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Basic Concepts Of Gst (Part- 15)
April, 12th 2016

GST Structure

We are going to have a dual GST model. The Center and the States both, will levy GST on supply of goods and services. On Supply of goods and services in the course of Inter-state only Center will levy and collect taxes (IGST) which will be apportioned between Centre and States based on the recommendation of GST Council. The Center will have power to make place of supply rules in this regard. On supply of goods and services in the course of or International trade or commerce, states will not have any power to levy and collect taxes.

For the first two years under GST (or as GST Council would recommend), 1% additional tax apart from GST will be levied on inter-state sale of goods which will be assigned to the state of origin of supply of goods. The rules regarding the place of origin will be formed by the Parliament. The Central Government would also have power to grant exemption to any goods from this tax. The point to be noted here is that this tax is to be levied on goods only, thus the differentiation between goods and services would again resume significance.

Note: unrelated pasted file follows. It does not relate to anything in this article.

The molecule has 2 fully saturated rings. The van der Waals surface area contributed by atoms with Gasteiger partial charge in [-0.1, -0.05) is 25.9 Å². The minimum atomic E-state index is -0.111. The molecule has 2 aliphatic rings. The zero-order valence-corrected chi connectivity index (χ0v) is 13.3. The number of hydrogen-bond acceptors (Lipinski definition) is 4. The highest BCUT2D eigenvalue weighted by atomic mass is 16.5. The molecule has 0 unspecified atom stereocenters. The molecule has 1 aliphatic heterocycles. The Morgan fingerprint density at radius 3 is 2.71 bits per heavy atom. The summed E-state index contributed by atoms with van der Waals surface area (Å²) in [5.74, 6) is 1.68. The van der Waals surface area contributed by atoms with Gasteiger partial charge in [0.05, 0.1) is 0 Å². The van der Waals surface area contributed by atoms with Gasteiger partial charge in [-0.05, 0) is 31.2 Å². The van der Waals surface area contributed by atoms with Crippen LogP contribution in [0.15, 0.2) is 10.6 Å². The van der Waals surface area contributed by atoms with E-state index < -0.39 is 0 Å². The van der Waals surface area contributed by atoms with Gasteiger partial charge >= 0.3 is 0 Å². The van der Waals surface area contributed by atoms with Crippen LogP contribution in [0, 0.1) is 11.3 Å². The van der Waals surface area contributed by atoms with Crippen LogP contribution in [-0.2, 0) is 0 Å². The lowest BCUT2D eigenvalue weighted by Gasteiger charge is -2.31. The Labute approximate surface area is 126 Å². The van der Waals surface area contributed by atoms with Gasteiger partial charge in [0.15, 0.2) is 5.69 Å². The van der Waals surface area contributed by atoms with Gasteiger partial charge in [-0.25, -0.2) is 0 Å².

The proposed amendment in Article 271 restricts the power of the Central Government to levy any surcharge on the GST. We may therefore, be in a better situation wherein GST will not be subjected to any surcharge. (cess -we may still have)

Further, tax on petroleum products will be covered in GST except for crude petroleum, high speed diesel, motor spirit, natural gas and aviation turbine fuel. For these five items, GST Council will specify the date from which GST will be levied. Tobacco & tobacco products; supply of newspapers & advertisements; luxuries, betting & gambling and entertainment & amusement are covered under the GST. However, alcoholic liquor for human consumption has been kept out of GST ambit.